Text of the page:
Friday, October 19, 2012

xylophone committing belgrade

Be aware that disappointment and failure 
are stepping stones to satisfaction and success.  Robert Genn

A Frank Lloyd Wright design you can safely demolish and rebuild again without fear, the new Pop-Out Guggenheim Museum is an entertaining eight-piece puzzle conceived by Atlanta-based artist Marc Tetro. The simplified cardboard version comes packed flat, and the large components easily pop out and fold up.  Get it at the Guggenheim shop 

This Data Necklace was made by taking key words from people's Twitter streams and similarly visualizing them through laser cut designs. For example, the "Love" necklace takes a year of his wife's Twitter feed and measures how often she used the word.  Stef Lewandowski uses acrylic to showcase laser etched examples of Emily's most interesting "Love" tweets on the individual strands of the necklace. Also striking is the red acrylic "Death" necklace which according to Lewandowski is "A visualization of all conversations on Twitter for a 47-day period on the subject of death." (Lewandowski has launched an Indiegogo campaign to raise funding for the development of his Data Necklace concept. The money will help him afford materials, time on the laser cutter to perfect the process, and perhaps even invest in a laser cutter of his own. Through the campaign you can pre-order your own bespoke Data Necklace with whatever word from your Twitter stream you'd like to wear around your neck, with fundraising prices from $5.)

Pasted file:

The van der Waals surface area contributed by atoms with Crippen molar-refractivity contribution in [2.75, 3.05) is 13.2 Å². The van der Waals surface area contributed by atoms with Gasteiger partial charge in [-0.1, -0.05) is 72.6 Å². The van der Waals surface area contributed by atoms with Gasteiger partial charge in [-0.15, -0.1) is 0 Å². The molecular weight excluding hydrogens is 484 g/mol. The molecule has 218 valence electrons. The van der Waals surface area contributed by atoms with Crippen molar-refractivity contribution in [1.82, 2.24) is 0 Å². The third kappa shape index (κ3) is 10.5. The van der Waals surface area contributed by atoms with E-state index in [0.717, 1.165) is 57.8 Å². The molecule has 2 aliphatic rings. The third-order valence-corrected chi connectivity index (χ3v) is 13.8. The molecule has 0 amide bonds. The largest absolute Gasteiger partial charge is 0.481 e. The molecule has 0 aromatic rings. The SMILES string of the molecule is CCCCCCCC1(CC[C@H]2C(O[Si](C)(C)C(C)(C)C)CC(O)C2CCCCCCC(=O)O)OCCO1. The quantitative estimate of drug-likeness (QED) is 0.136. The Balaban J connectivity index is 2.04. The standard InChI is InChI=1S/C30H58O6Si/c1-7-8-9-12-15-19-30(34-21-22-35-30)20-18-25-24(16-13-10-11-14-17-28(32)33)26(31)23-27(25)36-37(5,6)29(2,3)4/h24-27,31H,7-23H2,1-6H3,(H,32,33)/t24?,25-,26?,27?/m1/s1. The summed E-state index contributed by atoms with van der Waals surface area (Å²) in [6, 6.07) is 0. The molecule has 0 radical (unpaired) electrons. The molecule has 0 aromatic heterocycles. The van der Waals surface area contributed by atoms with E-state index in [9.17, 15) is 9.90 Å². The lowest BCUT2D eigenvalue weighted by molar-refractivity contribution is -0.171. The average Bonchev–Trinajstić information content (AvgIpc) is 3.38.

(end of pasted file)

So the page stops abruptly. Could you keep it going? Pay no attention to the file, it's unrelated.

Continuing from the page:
This goes down as one of my favorite things EVER.  Globe Chandelier by Benoit Vieubled


 One of the most outstanding artworks in Grand Rapids was this gargantuan drawing (13x26') on exhibit at the GRAM by artist Chris LaPorte who attended the New York Academy of Art and now lives and works in Michigan. By day he works as a caricature artist, having drawn some 85,000 portraits over the last 18 years, but he also spends significant hours in his studio where he labors over gargantuan life-size pencil drawings, one of which actually won the top ArtPrize honor back in 2010. This latest work, City Band, began when LaPorte discovered an 80-year-old photograph of his grandfather’s high school marching band while rummaging through his mother’s basement. The photograph is somewhat blurry and damaged with age, but he decided to use the piece as inspiration for a drawing that now spans 13 x 26 feet and was drawn with over 100 2H pencils spanning roughly 1,200 hours of drawing time.

An archival film fo  Andy Warhol & Roy Lichtenstein working together.  

Have a nice weekend.  Mine is going to be very productive finishing a little artists book, starting a baby quilt, adding on to a previously-thought-of-as-finiished quilt, and a good vacuuming of the studio.  The spiders are overtaking me again.  Art on!

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